Stanley Earl Kramer (September 29, 1913 February 19, 2001) was one of the major mainstream producers and directors in Hollywood's history, famous for his films in the The '50s and Sixties that determined to bring a voice to the major social problems of his time.
He was originally a producer with films as disparate like the first adaptation of Death of a Salesman, the breakthrough Western High Noon and even the surreal The 5000 Fingers of Dr. T, written by Dr. Seuss.
However, when directors started getting the real press as creators of film, Kramer decided to take that role. From that decision, he created classic films like The Defiant Ones, On the Beach, Inherit the Wind, Judgment at Nuremberg, Ship of Fools, and Guess Who's Coming to Dinner. As he started to become known for serious dramas, a friend dared him to make a comedy, based on a outline he recieved. Kramer accepted, and made the ultimate comedy, It's a Mad, Mad, Mad, Mad World.
Unfortunately, as idealistic as those films were, they were often derided as being preachy with outdated issues and artistically inept of a director who still thought like a producer.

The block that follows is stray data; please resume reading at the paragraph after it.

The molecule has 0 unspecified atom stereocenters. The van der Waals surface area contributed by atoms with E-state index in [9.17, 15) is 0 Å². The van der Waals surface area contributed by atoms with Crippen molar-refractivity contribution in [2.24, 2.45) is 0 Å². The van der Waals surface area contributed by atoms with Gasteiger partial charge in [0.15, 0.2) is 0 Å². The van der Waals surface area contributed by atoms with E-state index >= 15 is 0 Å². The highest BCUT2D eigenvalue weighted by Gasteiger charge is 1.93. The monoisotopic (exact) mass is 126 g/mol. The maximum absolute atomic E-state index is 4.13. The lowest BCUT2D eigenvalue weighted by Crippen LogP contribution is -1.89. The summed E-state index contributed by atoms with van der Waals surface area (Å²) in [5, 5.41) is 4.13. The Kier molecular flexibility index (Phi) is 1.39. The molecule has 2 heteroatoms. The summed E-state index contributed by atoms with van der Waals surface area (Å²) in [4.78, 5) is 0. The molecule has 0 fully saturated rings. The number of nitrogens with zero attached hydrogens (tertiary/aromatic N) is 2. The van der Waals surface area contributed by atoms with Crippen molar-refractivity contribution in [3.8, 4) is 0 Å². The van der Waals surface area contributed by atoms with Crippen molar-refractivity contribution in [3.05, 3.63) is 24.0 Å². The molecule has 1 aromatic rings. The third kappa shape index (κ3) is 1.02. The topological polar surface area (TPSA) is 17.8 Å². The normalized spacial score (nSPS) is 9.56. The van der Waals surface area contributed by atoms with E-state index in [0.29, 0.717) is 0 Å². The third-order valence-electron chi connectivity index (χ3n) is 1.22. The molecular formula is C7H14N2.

That already stung him and with the rise of New Hollywood, his career faded, but his idealistic example lives on with the Producers Guild of America's Stanley Kramer Award that awards films that address important social issues.
Tropes displayed by him:
- Anvilicious: His films were rarely subtle in their social agendas.
- Dude, Where's My Respect?: Kramer dearly wanted to be seen as a daring artist, but he felt that no one understood him. This really hit home when he went on a lecture tour of colleges with his greatest success, Guess Who's Coming to Dinner, to talk about race relations. Unfortunately, his audiences dismissed him as a cinematic fuddy duddy and preferred to talk about the wild film, Bonnie and Clyde.